Editors' ChoicePhysiology

Smoking and Body Weight

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Science Signaling  14 Jun 2011:
Vol. 4, Issue 177, pp. ec166
DOI: 10.1126/scisignal.4177ec166

Smokers are on average thinner than nonsmokers, and many smokers gain weight when they quit. However, the specific cellular mechanisms of nicotinic receptors responsible for the effects of nicotinic agents on feeding are unclear. Now, Mineur et al. show that nicotine acts through α3β4-containing nicotinic acetylcholine receptors to increase hypothalamic pro-opiomelanocortin neuron activity, which then decreases feeding and body weight. Thus, nicotinic agonists may be useful for limiting weight gain after smoking cessation, and nicotinic drugs could also help control obesity and related metabolic disorders.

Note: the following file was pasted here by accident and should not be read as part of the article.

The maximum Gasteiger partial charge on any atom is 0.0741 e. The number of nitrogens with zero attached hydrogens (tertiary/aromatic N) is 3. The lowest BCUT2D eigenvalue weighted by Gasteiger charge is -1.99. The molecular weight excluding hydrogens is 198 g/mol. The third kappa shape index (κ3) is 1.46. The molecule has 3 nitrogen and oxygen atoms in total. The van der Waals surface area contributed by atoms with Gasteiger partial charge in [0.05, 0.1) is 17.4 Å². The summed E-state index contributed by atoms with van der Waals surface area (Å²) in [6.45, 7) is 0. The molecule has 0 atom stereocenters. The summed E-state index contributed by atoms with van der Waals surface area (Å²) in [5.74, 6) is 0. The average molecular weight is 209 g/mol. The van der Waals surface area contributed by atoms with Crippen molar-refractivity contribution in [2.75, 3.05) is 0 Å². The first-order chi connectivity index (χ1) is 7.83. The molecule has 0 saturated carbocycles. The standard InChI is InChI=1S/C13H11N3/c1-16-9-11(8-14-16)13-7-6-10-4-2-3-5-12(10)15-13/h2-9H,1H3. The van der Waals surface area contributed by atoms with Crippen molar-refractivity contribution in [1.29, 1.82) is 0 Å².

Y. S. Mineur, A. Abizaid, Y. Rao, R. Salas, R. J. DiLeone, D. Gündisch, S. Diano, M. De Biasi, T. L. Horvath, X.-B. Gao, M. R. Picciotto, Nicotine decreases food intake through activation of POMC neurons. Science 332, 1330–1332 (2011). [Abstract] [Full Text]

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